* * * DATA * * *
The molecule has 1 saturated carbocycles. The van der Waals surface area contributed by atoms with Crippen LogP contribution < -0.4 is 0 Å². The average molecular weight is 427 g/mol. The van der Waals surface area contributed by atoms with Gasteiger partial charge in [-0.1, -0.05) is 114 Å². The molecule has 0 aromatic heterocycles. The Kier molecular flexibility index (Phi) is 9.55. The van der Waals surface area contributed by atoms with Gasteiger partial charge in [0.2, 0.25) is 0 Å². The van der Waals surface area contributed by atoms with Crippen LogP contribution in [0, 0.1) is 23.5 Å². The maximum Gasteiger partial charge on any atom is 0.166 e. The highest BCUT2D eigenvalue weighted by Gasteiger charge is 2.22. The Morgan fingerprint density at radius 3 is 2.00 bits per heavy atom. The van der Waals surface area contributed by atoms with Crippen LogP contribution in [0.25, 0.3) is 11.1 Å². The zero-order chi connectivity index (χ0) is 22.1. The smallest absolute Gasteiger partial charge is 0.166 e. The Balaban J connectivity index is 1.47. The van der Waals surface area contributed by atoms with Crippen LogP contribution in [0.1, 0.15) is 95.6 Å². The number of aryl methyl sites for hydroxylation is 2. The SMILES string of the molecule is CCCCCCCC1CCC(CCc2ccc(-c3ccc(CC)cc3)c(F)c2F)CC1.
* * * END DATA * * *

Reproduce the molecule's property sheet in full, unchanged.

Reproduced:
The molecule has 1 saturated carbocycles. The van der Waals surface area contributed by atoms with Crippen LogP contribution < -0.4 is 0 Å². The average molecular weight is 427 g/mol. The van der Waals surface area contributed by atoms with Gasteiger partial charge in [-0.1, -0.05) is 114 Å². The molecule has 0 aromatic heterocycles. The Kier molecular flexibility index (Phi) is 9.55. The van der Waals surface area contributed by atoms with Gasteiger partial charge in [0.2, 0.25) is 0 Å². The van der Waals surface area contributed by atoms with Crippen LogP contribution in [0, 0.1) is 23.5 Å². The maximum Gasteiger partial charge on any atom is 0.166 e. The highest BCUT2D eigenvalue weighted by Gasteiger charge is 2.22. The Morgan fingerprint density at radius 3 is 2.00 bits per heavy atom. The van der Waals surface area contributed by atoms with Crippen LogP contribution in [0.25, 0.3) is 11.1 Å². The zero-order chi connectivity index (χ0) is 22.1. The smallest absolute Gasteiger partial charge is 0.166 e. The Balaban J connectivity index is 1.47. The van der Waals surface area contributed by atoms with Crippen LogP contribution in [0.1, 0.15) is 95.6 Å². The number of aryl methyl sites for hydroxylation is 2. The SMILES string of the molecule is CCCCCCCC1CCC(CCc2ccc(-c3ccc(CC)cc3)c(F)c2F)CC1.